Interestingly, participant concerns focused less on privacy and bystander response (concerns the IRB raised) and more on the physicality of wearing the devices (i.e. discomfort, irritation). The data suggests that participants may have viewed the potential loss of privacy as “worth” the opportunity to contribute to research. Moving forward with research involving pervasive and passive sensing requires that researchers more frequently involve the participants as partners and solicit their insights to improve the informed consent content and process as well as develop other strategies to increase participant understanding of their data and control over contributions.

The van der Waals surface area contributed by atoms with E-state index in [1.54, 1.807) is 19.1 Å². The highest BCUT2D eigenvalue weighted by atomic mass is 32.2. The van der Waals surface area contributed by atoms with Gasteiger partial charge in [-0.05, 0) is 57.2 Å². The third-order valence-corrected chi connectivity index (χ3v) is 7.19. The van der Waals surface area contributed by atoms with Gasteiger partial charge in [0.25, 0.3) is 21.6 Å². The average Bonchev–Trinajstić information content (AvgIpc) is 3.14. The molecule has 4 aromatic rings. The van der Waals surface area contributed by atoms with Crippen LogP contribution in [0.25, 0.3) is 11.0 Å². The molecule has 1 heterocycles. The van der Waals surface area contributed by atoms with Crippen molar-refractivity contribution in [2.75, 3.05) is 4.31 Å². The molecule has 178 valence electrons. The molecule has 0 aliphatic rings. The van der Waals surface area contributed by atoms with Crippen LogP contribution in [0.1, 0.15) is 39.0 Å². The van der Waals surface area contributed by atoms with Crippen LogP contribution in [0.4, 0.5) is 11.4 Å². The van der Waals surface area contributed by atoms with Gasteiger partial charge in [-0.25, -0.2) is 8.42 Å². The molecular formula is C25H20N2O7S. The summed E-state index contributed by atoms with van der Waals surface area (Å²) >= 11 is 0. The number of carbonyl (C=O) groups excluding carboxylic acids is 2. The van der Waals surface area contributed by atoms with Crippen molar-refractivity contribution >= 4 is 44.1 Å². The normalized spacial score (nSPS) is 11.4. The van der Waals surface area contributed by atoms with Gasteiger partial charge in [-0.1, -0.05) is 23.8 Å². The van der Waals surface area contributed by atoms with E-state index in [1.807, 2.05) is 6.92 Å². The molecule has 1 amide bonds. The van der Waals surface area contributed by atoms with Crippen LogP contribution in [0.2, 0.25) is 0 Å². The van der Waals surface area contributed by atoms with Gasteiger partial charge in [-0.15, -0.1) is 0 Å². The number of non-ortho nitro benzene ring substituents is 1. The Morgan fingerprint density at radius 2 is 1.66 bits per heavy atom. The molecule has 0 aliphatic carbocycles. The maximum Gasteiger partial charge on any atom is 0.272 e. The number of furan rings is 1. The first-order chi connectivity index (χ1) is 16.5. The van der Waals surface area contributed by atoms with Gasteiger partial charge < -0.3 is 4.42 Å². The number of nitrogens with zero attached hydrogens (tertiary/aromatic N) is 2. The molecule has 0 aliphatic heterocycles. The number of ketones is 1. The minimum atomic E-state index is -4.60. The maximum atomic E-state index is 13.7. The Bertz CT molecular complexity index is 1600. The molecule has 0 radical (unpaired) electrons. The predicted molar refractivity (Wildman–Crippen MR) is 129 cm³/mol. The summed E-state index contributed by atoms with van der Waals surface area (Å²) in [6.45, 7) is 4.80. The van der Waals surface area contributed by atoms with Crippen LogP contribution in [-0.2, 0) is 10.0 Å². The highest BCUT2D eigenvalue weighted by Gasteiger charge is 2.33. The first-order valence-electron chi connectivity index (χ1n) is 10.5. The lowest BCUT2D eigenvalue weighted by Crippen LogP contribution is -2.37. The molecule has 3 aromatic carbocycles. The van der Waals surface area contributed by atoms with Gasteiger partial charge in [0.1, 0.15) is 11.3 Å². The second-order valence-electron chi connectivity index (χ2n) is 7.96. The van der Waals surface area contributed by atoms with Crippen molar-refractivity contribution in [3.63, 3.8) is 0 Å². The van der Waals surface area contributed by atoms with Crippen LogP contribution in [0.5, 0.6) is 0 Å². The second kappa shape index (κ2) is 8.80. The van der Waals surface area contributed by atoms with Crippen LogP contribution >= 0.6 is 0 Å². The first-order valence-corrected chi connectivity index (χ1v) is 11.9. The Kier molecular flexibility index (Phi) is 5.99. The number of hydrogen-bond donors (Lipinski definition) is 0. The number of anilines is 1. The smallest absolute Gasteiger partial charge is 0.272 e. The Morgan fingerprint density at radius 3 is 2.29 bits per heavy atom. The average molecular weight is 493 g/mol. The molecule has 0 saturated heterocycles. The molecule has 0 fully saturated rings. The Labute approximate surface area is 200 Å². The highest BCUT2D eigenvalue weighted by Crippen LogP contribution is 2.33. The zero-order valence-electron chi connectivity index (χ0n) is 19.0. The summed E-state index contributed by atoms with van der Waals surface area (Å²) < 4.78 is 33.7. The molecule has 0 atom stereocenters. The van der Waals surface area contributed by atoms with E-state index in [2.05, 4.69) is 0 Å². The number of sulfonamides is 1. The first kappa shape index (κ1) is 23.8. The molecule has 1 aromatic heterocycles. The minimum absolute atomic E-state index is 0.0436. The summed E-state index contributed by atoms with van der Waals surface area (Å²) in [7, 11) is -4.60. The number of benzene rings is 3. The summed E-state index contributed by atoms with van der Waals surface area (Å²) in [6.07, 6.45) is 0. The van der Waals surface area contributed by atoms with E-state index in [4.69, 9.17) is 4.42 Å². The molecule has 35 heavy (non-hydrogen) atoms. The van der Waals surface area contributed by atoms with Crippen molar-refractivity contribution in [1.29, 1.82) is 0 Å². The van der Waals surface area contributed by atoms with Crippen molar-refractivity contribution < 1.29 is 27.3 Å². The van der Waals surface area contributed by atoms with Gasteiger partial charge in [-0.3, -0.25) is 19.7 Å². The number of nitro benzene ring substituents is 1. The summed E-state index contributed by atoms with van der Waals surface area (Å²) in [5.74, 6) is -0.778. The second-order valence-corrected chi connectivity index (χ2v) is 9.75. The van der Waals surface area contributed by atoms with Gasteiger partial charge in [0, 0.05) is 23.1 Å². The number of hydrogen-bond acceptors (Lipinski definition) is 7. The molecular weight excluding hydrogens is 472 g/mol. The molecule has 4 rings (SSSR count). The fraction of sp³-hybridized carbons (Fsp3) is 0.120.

To facilitate more collaboration between stakeholders in the digital research space, we have built a web-based platform called the Connected and Open Research Ethics or CORE initiative. The CORE features a community of nearly 200 stakeholders who self-identify primarily as researchers or IRB affiliates; however, around 15% identify as participants, ethical, legal, social implications (ELSI) and privacy officers. What brings these people to the CORE is a common interest in the ethical design and efficient and meaningful review of research using MISST tools/methods. In addition, the CORE Platform hosts a Question & Answer Forum and a Resource Library containing excerpts of IRB-approved language used to describe study procedures in both the research protocol and informed consent documents. Take a look at the CORE Tutorial and, If you are interested in participating, please join the CORE Network.